K.I. Rybakov(1), V.E. Semenov(1), G. Link(2), M. Thumm(2)

(1) Institute of Applied Physics, Russian Academy of Sciences, Nizhny Novgorod, Russia

(2) Forschungszentrum Karlsruhe, Institute for Pulsed Power and Microwave Technology, Karlsruhe, Germany




Elongation and preferred orientation of pores in zirconia ceramics has been observed experimentally upon heating by a linearly polarized microwave field but not upon conventional heating. The effect is explained by the ponderomotive effect of the microwave electromagnetic field at the pore surface. The effect is pronounced most in materials with sufficient microwave absorptivity. This is a direct experimental proof of the significance of the ponderomotive microwave non-thermal effect on mass transport in solids.

KEYWORDS: zirconia, pore structure, ponderomotive effect.



The problem of non-thermal effects has become one of the most controversial issues in the recent literature on microwave processing of materials. Although many manifestations of microwave mass transport enhancement have been observed experimentally, the phenomenon still lacks comprehensive characterization and fundamental physical understanding.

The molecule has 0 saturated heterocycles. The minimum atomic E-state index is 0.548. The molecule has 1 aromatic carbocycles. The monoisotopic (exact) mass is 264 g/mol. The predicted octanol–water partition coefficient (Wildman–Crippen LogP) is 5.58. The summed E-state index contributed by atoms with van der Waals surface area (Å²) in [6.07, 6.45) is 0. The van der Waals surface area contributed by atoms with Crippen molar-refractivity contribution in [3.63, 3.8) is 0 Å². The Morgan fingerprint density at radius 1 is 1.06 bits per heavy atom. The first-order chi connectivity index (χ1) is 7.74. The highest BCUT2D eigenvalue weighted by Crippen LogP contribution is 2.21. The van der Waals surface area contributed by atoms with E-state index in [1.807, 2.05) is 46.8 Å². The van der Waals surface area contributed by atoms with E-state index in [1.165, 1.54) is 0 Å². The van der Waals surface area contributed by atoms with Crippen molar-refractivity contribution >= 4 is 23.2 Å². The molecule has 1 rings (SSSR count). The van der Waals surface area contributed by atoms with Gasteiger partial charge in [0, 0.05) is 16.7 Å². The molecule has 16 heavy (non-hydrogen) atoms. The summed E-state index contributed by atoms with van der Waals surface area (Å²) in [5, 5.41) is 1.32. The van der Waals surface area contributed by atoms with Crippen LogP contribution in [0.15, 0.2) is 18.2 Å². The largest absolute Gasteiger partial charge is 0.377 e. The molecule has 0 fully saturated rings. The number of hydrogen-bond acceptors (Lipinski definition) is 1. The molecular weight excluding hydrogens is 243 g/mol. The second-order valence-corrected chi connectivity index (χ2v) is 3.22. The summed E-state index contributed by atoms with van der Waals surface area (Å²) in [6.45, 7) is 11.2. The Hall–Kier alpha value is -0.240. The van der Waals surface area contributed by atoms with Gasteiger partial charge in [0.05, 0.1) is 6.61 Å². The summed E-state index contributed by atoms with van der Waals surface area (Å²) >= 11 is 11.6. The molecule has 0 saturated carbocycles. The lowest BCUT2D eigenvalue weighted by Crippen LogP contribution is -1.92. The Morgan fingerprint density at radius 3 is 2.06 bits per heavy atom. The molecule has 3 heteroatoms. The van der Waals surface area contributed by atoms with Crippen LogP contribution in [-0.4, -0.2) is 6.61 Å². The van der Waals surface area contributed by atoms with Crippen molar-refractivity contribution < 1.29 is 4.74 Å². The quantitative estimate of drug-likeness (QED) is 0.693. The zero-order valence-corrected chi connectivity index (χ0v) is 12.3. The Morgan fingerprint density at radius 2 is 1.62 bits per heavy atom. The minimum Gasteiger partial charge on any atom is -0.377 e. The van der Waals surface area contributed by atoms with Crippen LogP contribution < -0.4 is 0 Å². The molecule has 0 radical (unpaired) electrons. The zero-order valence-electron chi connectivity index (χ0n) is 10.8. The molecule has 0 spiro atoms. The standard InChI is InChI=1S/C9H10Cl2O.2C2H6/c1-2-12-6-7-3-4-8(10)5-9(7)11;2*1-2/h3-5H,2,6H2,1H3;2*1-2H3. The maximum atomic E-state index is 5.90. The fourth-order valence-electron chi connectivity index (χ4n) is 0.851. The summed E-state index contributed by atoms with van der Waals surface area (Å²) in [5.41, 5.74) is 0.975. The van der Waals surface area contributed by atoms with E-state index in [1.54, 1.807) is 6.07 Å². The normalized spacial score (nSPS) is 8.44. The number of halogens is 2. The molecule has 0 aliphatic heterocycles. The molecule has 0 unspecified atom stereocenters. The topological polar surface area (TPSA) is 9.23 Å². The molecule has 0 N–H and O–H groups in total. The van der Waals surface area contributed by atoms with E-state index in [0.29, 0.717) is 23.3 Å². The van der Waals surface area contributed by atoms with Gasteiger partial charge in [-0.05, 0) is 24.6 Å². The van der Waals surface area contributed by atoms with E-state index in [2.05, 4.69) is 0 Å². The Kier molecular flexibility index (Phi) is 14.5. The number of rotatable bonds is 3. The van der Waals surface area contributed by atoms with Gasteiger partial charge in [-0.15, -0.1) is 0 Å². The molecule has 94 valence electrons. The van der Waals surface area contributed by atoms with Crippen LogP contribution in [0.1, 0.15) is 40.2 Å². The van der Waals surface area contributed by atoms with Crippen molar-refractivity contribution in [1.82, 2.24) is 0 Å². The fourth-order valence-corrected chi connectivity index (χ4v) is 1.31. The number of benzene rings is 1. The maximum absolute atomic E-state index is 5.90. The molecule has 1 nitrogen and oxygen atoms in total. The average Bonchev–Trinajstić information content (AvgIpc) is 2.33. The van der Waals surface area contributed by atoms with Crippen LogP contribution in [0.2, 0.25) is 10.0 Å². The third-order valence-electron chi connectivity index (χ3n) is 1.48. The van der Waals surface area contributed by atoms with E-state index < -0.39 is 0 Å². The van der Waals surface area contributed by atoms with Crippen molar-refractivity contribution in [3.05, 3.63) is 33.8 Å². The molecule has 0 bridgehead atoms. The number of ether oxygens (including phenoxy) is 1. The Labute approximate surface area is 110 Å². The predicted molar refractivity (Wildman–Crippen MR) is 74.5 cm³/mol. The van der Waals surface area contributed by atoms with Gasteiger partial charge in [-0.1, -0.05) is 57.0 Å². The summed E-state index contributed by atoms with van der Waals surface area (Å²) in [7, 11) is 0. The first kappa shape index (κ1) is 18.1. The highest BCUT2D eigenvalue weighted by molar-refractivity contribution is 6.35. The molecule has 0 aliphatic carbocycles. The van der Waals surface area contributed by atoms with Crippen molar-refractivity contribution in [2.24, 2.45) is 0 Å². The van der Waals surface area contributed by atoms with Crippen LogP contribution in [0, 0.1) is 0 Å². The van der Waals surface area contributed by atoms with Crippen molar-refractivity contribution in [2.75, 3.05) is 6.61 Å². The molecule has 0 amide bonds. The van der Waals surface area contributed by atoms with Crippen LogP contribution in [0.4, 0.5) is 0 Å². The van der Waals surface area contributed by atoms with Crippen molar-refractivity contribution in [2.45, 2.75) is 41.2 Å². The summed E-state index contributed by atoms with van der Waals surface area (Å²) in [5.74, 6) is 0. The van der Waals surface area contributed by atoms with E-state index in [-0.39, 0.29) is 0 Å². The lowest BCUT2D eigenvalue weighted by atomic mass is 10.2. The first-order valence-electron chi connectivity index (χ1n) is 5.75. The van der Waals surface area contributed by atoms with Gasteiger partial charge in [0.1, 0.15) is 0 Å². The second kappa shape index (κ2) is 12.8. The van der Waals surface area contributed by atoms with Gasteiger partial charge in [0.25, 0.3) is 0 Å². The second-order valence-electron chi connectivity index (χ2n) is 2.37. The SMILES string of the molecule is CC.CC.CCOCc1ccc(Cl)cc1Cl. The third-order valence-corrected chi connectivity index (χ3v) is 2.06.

High-frequency electromagnetic fields have been shown to influence mass and charge transport in ionic crystalline bodies due to the so-called ponderomotive effect [1]. The oscillating vacancy currents driven by the high-frequency field are perturbed near structural nonuniformities such as grain boundaries, pores, or external surface of the crystal. The vacancy space charge induced due to these perturbations interacts with the field in a non-linear way, which causes rectification of vacancy currents and accumulation or depletion of vacancies near the surface. The resulting slow neutral vacancy flows lead to mass transport in the crystalline body.